Russia Has a New Plan to Dock a Soyuz at the Space Station After an Unexpected Abort

An uncrewed Soyuz MS-14 spacecraft carrying the humanoid robot Skybot F-850 and supplies approaches the International Space Station during an aborted docking attempt on Aug. 24, 2019.
(Image credit: NASA TV)

Russia's space agency Roscosmos has a new plan to dock an unpiloted Soyuz capsule at the International Space Station after the first attempt failed on Saturday (Aug. 24) and it's going to require a spaceship shuffle. 

Roscosmos now aims to dock the Soyuz spacecraft, called MS-14, at the space station Monday (Aug. 26) at the aft end of the outpost's Russian-built Zvezda service module. Docking is scheduled for Monday night at 11:12 p.m. EDT  (0312 Aug. 25 GMT). 

But there's just one hitch: Another spacecraft is already parked at the Zvezda port. 

That other spacecraft is Soyuz MS-13, which arrived at the space station July 20 with Russian cosmonaut Alexander Skvortsov, NASA astronaut Drew Morgan and European Space Agency astronaut Luca Parmitano. In order for Soyuz MS-14 to park at the Zvezda port, Soyuz MS-13 is going to have to move. 

And that's exactly what the Skvortsov and his crewmates will do. 

Video: Watch the Soyuz Docking Abort as It Happened

Soyuz spacecraft shuffle

On Sunday night (Aug. 25), Svortsov, Morgan and Parmitano will don their Sokol pressure suits, climb inside Soyuz MS-13 and take it on a short 25-minute flight to another station docking port. If all goes well, Svortskov will park the craft at the space-facing Poisk module on the station's Russian segment at 11:59 p.m. EDT (0359 Aug. 26 GMT). 

It was that same Poisk module that the uncrewed Soyuz MS-14 tried to park itself at on Saturday, coming within 328 feet (100 meters) of the station before failing to lock on to the module during the final approach. Ultimately, station commander Alexey Ovchinin of Roscosmos commanded the spacecraft to abort the docking attempt and back away to a safe distance. 

"The unpiloted Soyuz is currently orbiting a safe distance from the ISS with all of its systems functioning normally," NASA officials said in a statement Saturday. "The six crewmembers on board the station were never in any danger during the initial rendezvous attempt."

Roscosmos officials believe the Soyuz MS-14 docking failed because of a bad signal amplifier on the station that is part of an automated rendezvous system, called Kurs, which is used for navigation by visiting Russian vehicles.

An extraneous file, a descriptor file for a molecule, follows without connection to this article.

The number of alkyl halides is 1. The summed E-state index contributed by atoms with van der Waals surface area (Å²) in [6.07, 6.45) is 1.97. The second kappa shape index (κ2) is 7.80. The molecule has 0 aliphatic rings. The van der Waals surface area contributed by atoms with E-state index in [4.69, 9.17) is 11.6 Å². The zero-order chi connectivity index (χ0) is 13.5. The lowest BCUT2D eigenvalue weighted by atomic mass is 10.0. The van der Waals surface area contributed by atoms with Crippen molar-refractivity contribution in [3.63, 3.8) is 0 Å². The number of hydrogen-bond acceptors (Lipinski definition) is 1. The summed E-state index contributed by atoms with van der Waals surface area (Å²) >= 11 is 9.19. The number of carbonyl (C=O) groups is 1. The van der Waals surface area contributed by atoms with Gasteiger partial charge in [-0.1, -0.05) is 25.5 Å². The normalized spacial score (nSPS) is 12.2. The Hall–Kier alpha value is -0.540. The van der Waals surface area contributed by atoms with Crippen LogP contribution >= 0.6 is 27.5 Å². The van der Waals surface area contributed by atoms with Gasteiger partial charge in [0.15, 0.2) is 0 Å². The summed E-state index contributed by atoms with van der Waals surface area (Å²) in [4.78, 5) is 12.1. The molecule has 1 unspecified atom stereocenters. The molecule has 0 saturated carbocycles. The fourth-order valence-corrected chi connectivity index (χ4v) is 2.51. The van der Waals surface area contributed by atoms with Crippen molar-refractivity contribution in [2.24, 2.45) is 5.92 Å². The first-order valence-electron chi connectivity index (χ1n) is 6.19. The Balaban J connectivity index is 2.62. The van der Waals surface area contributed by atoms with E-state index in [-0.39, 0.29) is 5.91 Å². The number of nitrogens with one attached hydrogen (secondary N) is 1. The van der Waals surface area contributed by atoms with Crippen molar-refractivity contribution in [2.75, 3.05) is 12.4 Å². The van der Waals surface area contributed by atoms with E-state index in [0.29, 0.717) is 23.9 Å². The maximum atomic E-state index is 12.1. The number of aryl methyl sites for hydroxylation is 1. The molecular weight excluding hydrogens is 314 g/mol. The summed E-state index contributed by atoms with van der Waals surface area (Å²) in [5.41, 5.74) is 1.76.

Cosmonauts will replace the suspect signal amplifier over the weekend. And even if something does go wrong with the Soyuz MS-13 docking at the Poisk module, Skvortsov can always take manual control and fly it in on his own. 

That wasn't possible for Soyuz MS-14 because the unpiloted vehicle does not have a human crew. There was no commander ready to take manual control during Saturday's failed docking. And while Russia's robotic Progress cargo ships can be remotely piloted by cosmonauts on the space station with a system called TORU, the Soyuz vehicle does not have such a system since they typically always have human crews aboard. 

A rare Soyuz test flight

Soyuz MS-14 is the first Soyuz without a crew to ever to visit the International Space Station. Russia launched the spacecraft on a Soyuz 2.1a rocket, a variant of the Soyuz booster that is typically used to fly uncrewed Progress spacecraft. (Soyuz crew capsules have to date launched on older Soyuz FG boosters.) 

This Soyuz test flight is primarily aimed at testing the compatibility of the crew capsule with the revamped Soyuz 2.1a rocket, NASA officials have said. But while this is a test flight, that doesn't mean Soyuz MS-14 will arrive at the  station empty handed. 

Packed aboard the Soyuz are 1,450 lbs. (658 kilograms) of food and other supplies for the six members of the station's current Expedition 60 crew. There is even a robotic passenger aboard: the humanoid Russian robot Skybot F-850

Roscosmos equipped the robot with sensors to measure how a Soyuz launch on a 2.1a rocket might affect human crewmembers during flight. Cosmonauts on the station will also use the Skybot F-850 for a series of technology experiments in orbit before packing the robot back into the Soyuz for the return trip home. 

Visit to watch the Soyuz swap and MS-14 docking on, courtesy of NASA TV, beginning Sunday night at 11 p.m. EDT (0300 GMT). 

Correction: An earlier version of this story stated that Russian cosmonaut Alexander Skvortsov will dock the Soyuz MS-13 spacecraft at the space station's Poisk module Sunday at 11:34 p.m. EDT. The docking will take place at 11:59 p.m. EDT (0359 GMT). 

Email Tariq Malik at or follow him @tariqjmalik. Follow us @Spacedotcom and Facebook.

Join our Space Forums to keep talking space on the latest missions, night sky and more! And if you have a news tip, correction or comment, let us know at:

Tariq Malik

Tariq is the Editor-in-Chief of and joined the team in 2001, first as an intern and staff writer, and later as an editor. He covers human spaceflight, exploration and space science, as well as skywatching and entertainment. He became's Managing Editor in 2009 and Editor-in-Chief in 2019. Before joining, Tariq was a staff reporter for The Los Angeles Times covering education and city beats in La Habra, Fullerton and Huntington Beach. In October 2022, Tariq received the Harry Kolcum Award for excellence in space reporting from the National Space Club Florida Committee. He is also an Eagle Scout (yes, he has the Space Exploration merit badge) and went to Space Camp four times as a kid and a fifth time as an adult. He has journalism degrees from the University of Southern California and New York University. You can find Tariq at and as the co-host to the This Week In Space podcast with space historian Rod Pyle on the TWiT network. To see his latest project, you can follow Tariq on Twitter @tariqjmalik.